Last week, David Bowie stunned the music world by releasing ‘Where Are We Now?’, the first single from his first album in a decade The Next Day, without any forewarning from music media or press outlets hinting that the music master was even working on new material, with the global consensus being he’d finished touring, fallen to health scares, and had quietly retired.
Following the release of ‘Where Are We Now?’, Bowie’s long-term musical collaborators – producer Tony Visconti and guitarist Earl Slick – have revealed in a feature interview with The Guardian how Bowie managed to pull of a major coup in the current music industry landscape, by keeping a two-year long music project from one of the world’s most iconic musicians an absolute secret.
One factor that Bowie was able to keep his comeback a surprise, was that there was fewer people involved in the keeping the secret. The musician’s inner-circle is a close knit unit of friends and families, while his business representatives consist of an unusually small crew which, as Tony Visconti points out, is a long-standing reaction to his early 70s period where he “had about 45 people looking after him” from management company Mainman.
These days, Bowie’s business crew consists of New York business manager Bill Zysblat, and his loyal PA Corrine ‘Coco’ Schwab, both figures who have worked with Bowie for decades without the outside interference of label people, publicity, bookers, and other hangers-on in the business chain.
As a Bowie insider tells The Guardian, “it means you can react to things very quickly, you can do things incredibly secretively, which you couldn’t do if it was one of those situations where there are 20 different managers involved… [Bowie]’s very good at being low-key. How many times over the last 10 years have you seen pictures of him?” Adding, “He’s not a recluse, but he’s seen when he wants to be seen.”“[Bowie] said ‘what about the PR campaign?’ And David said, ‘there is no PR campaign. We’re just going to drop it on 8 January. That’s it.'” – Tony Visconti, Producer
Visconti, who tweeted that he was relieved that he could finally talk about Bowie’s latest, said that not even Rob Stringer, president of Sony Music Label Group was only aware of the new album when he was invited to a studio in New York only a month ago. “We still haven’t given him a copy of the album,” says Visconti. “He came to the studio. He was thrilled. He said ‘what about the PR campaign?’ And David said, ‘there is no PR campaign. We’re just going to drop it on 8 January. That’s it.'”
This same covert attitude, with fewer people in the know – the bigger the impact, extended to those in the studio, including long-time collaborators, guitarist Earl Slick and Jerry Leonard, and drummer Sterling Campbell, who all singed non-disclosure agreements. “We were long-time Bowie people,” says Visconti, “if he’d just said keep it a secret and don’t tell a soul, we would have done that without signing – but later on, as the crew on the album got bigger, the NDAs were necessary because we didn’t know everyone that well.”
Earl Slick in particular found the tight-lipped approach difficult. “I was on the cover of Guitar Player magazine… It was the Christmas issue, the one you want to be on the cover of, the one that’s on the newsstands twice as long. And I’m making a new Bowie album and I can’t tell them anything,” remembers Slick.“If [Bowie said] keep it a secret and don’t tell a soul, we would have done that without signing [Non-Disclosure Agreements] – but later on, as the crew on the album got bigger, the NDAs were necessary.” – Tony Visconti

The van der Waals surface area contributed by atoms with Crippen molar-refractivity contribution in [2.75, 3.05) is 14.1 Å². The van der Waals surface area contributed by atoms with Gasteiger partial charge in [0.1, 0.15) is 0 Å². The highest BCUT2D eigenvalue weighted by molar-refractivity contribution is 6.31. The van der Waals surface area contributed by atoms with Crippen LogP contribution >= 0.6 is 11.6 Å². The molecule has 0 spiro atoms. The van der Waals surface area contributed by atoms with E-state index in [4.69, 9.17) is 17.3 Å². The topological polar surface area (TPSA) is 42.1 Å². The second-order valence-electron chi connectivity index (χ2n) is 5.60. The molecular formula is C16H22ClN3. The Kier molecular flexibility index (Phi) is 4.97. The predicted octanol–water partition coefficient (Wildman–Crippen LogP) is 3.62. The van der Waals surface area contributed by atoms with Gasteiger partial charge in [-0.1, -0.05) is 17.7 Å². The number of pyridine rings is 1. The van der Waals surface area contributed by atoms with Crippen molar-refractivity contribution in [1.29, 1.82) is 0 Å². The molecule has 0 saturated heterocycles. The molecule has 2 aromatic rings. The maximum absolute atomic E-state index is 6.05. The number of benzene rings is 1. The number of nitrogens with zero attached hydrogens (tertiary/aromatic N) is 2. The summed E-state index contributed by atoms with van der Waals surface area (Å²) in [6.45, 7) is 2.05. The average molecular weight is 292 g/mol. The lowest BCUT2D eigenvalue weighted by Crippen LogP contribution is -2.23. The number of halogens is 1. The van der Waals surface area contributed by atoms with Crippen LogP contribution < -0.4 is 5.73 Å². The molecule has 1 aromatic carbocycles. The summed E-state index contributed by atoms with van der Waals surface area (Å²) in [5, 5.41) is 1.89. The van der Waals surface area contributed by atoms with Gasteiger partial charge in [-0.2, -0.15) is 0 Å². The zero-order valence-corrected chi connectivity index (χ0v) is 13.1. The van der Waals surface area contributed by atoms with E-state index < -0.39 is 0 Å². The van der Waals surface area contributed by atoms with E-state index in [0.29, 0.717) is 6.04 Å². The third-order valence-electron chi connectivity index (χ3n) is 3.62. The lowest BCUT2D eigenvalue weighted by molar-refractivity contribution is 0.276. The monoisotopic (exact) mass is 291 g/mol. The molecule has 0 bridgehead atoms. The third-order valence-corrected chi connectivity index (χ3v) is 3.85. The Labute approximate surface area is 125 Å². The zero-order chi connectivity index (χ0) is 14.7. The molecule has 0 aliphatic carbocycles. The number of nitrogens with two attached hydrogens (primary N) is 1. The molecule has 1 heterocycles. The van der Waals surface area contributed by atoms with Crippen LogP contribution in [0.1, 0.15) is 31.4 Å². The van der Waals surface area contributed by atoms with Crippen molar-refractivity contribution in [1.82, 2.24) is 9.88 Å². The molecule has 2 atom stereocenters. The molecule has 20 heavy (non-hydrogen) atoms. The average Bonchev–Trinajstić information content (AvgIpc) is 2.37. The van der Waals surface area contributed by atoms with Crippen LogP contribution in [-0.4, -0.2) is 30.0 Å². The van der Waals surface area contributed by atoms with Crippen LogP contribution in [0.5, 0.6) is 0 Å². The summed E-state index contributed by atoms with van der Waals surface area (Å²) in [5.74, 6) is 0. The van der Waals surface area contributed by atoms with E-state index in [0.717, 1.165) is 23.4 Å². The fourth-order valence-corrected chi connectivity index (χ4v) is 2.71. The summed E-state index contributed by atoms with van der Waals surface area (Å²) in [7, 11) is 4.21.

Bowie and crew also left a number of studios that threatened to sink Bowie’s secretive ambitions with their loose lips. “We told them to keep it a secret and they blew it within 24 hours,” says Visconti, with Bowie and co. eventually ‘getting lucky’ with SoHo’s The Magic Shop in New York City.
“Normally there are interns at studios, but whenever we were there, they gave their interns time off,” says Visconti. “They didn’t want them to witness it. When we were working there, they had a skeleton staff of two, which is not normal.”
Now free from restrictions, Visconti has happily divulged some more details regarding The Next Day, saying that ‘Where Are We Now?’ is not strictly indicative of what to expect from the record. “[It’s] eclectic, it’s got five really blistering rock tracks. The rest is really mid-tempo, mysterious and evocative,” says Visconti.
“The subject matter he choses to write about is amazing… the album’s got is a lot of substance. You’re going to have to listen to it many times, because the lyrical content’s going to take a long time to absorb,” he adds.
Considering Bowie himself is remaining typically elusive about the new record, its been left to his producer to act as a spokesman for Bowie, including having to clarify a recent Pitchfork that claimed Bowie was done with touring.
I never said Bowie would never perform live again.Pitchfork made that up.He won’t tour for this album — that’s all I said.
— Tony Visconti (@Tonuspomus) January 11, 2013
Instead, Visconti tells The Guardian that The Next Day is a new chapter in Bowie’s career than his swan song, telling the British paper they ended up recording 29 songs, of which only 17 are featured on the deluxe edition of the album to drop on March 8.
“We have tracks left over that are really great, that just didn’t fit with this batch, so I know we have the makings of another album. And I know he wants to keep recording,” says Visconti. “I’m not sure when, but I think he’ll be back in the studio later this year.”
If Bowie does indeed return for a quick follow-up, chances are that no one will know about, except of course those that Bowie wants to.